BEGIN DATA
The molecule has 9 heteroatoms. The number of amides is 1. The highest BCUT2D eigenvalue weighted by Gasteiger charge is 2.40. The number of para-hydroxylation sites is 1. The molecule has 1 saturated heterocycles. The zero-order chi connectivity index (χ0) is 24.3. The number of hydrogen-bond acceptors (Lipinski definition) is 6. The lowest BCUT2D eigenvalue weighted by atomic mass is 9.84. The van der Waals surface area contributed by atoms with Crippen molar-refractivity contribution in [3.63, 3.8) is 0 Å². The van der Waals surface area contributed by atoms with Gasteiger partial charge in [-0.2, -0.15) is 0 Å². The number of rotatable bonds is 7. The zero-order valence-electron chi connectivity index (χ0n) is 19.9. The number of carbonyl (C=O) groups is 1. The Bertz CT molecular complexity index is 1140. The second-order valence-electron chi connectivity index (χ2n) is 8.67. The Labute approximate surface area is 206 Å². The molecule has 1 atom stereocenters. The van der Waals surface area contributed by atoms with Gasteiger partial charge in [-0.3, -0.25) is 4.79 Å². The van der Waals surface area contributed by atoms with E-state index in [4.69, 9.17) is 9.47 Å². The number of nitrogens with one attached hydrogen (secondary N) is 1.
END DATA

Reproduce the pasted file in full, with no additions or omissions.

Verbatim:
The molecule has 9 heteroatoms. The number of amides is 1. The highest BCUT2D eigenvalue weighted by Gasteiger charge is 2.40. The number of para-hydroxylation sites is 1. The molecule has 1 saturated heterocycles. The zero-order chi connectivity index (χ0) is 24.3. The number of hydrogen-bond acceptors (Lipinski definition) is 6. The lowest BCUT2D eigenvalue weighted by atomic mass is 9.84. The van der Waals surface area contributed by atoms with Crippen molar-refractivity contribution in [3.63, 3.8) is 0 Å². The van der Waals surface area contributed by atoms with Gasteiger partial charge in [-0.2, -0.15) is 0 Å². The number of rotatable bonds is 7. The zero-order valence-electron chi connectivity index (χ0n) is 19.9. The number of carbonyl (C=O) groups is 1. The Bertz CT molecular complexity index is 1140. The second-order valence-electron chi connectivity index (χ2n) is 8.67. The Labute approximate surface area is 206 Å². The molecule has 1 atom stereocenters. The van der Waals surface area contributed by atoms with Gasteiger partial charge in [-0.3, -0.25) is 4.79 Å². The van der Waals surface area contributed by atoms with E-state index in [4.69, 9.17) is 9.47 Å². The number of nitrogens with one attached hydrogen (secondary N) is 1.